Issued by The Presidency, 25 May 2008

The Inter-ministerial Task Team, chaired by Minister for Safety and Security, Charles Nqakula, which deals with the violence against foreign nationals, met in Johannesburg on Thursday, 29 May 2008, to assess progress regarding government’s management of the problems related to the attacks.

From the reports provided by security agencies it is clear that there is relative calm and stability. No incidents were reported during the past 72 hours.

More than one thousand three hundred people have been arrested for crimes related to the attacks throughout the country and are in police custody. The departments responsible for the criminal justice system have established a special mechanism to fast track the prosecution process.

While the situation is returning to normal, government’s immediate concern is attending to the humanitarian needs of the people who have been displaced from their homes, many of whom are currently living in police stations and other public buildings.

In Gauteng the latest count of displaced people in police stations and other public buildings stood at 9 734 as at 28 May 2008. A number of the victims have either voluntarily gone to their home countries or have returned to their communities. Children account for up to 30% of displaced people in various locations. Most adults go to work during the day and return to the shelters at night.

According to the assessment of the joint operations centres set up throughout the country to monitor the situation, the number of foreign nationals directly affected by the attacks only represents a small fraction of the foreign nationals living in south Africa. This confirms that the vast majority of South Africans do not have any problem living with foreign nationals. In a number of affected areas the displaced are being reintegrated back into their communities.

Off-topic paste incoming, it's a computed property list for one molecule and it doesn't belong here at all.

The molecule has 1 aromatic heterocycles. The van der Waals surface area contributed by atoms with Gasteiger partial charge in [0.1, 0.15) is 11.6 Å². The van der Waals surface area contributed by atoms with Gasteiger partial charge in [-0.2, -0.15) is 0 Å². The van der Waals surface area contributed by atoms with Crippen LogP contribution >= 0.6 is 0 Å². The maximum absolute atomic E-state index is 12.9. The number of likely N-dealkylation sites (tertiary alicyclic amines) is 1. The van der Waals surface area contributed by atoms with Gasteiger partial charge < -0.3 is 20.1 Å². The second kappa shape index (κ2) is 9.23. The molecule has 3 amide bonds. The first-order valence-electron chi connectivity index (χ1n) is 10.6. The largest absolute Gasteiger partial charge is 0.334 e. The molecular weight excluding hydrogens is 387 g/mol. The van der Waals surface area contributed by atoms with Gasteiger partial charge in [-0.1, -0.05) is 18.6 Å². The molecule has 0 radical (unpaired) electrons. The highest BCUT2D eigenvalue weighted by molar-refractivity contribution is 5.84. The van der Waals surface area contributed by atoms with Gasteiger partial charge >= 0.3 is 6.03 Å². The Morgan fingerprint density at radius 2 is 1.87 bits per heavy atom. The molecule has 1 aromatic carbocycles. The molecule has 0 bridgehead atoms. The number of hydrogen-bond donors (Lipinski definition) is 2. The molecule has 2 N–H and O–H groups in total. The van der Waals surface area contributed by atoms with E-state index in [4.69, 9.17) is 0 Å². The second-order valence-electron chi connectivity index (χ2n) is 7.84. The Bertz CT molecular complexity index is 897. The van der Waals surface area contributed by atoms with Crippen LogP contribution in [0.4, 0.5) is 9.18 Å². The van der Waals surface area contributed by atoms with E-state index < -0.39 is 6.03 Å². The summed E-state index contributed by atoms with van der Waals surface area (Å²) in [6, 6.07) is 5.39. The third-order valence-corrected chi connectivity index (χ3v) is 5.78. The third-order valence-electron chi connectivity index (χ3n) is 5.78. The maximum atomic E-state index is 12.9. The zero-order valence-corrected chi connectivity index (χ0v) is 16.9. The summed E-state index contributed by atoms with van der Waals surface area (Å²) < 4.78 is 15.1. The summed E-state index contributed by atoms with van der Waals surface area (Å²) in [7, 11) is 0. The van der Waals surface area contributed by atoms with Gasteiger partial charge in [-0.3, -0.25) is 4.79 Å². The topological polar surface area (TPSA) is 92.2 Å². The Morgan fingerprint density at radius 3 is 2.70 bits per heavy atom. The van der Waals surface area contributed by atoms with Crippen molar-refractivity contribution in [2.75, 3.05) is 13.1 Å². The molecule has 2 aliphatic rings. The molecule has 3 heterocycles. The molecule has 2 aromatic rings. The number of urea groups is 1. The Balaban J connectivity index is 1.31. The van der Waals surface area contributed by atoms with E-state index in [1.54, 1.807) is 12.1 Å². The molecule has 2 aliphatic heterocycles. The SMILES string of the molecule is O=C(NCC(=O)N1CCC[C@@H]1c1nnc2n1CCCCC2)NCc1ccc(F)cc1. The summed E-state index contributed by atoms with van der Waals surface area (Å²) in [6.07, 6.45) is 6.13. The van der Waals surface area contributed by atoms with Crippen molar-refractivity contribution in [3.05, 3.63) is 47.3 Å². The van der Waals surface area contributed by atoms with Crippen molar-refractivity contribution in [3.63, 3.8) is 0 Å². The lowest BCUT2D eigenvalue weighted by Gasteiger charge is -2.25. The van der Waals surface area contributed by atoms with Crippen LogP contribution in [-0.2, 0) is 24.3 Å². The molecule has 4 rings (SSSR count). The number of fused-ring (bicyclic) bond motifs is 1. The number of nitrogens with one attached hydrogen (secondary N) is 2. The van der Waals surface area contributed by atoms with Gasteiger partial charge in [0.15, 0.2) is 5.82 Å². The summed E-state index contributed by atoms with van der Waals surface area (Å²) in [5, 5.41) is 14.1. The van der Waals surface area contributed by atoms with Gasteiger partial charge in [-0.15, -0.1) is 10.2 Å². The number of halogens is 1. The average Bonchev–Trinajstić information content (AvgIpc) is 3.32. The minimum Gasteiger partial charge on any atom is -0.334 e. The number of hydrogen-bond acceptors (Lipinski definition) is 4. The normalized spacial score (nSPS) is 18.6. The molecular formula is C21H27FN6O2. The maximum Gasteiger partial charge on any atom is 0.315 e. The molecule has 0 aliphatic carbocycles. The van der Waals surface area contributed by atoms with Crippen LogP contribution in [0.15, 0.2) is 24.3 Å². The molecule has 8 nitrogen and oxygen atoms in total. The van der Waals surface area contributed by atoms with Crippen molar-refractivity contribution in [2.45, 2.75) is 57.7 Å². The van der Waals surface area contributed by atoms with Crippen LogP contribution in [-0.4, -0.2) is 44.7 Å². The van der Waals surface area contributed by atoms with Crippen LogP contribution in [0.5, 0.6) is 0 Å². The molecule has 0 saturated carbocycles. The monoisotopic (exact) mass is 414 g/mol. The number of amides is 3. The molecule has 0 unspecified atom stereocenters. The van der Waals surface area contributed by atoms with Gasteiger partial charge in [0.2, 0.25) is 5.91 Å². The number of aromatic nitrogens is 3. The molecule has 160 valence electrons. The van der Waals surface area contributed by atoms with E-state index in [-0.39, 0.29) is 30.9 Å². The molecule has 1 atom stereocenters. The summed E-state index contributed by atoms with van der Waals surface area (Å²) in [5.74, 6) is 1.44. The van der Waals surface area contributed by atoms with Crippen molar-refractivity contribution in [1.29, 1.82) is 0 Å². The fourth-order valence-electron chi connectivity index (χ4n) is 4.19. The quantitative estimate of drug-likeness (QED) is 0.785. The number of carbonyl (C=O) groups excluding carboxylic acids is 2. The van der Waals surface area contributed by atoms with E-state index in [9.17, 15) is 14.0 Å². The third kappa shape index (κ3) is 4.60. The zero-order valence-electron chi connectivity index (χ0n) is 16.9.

Government has decided to provide temporary shelter for all the displaced people while efforts to reintegrate them back into their communities continue. The temporary shelter will be in the form of small tents that can accommodate up to a maximum of five people. Basic facilities such as toilets, washing places and water will be provided at the shelters.

Land for temporary shelters has been identified in the Johannesburg and Ekurhuleni metropolitan areas. Tents have been procured and will be erected from 31 May 2008. Displaced people will move from the police stations and other public buildings to the temporary shelters from Sunday, 01 June 2008. We call on our communities to welcome the displaced people into the new temporary accommodation, whilst their re-integration is being finalised.

Care and support currently being given to the displaced people will continue at the temporary shelters. The people at the shelters will also have access to healthcare and other social services. There will also be the most basic primary healthcare tent facility.

The Department of Home Affairs will issue a special form of identification to displaced foreign nationals.

Government will continue to work very closely with all affected communities towards the re-integration of foreign nationals back into communities as soon as possible.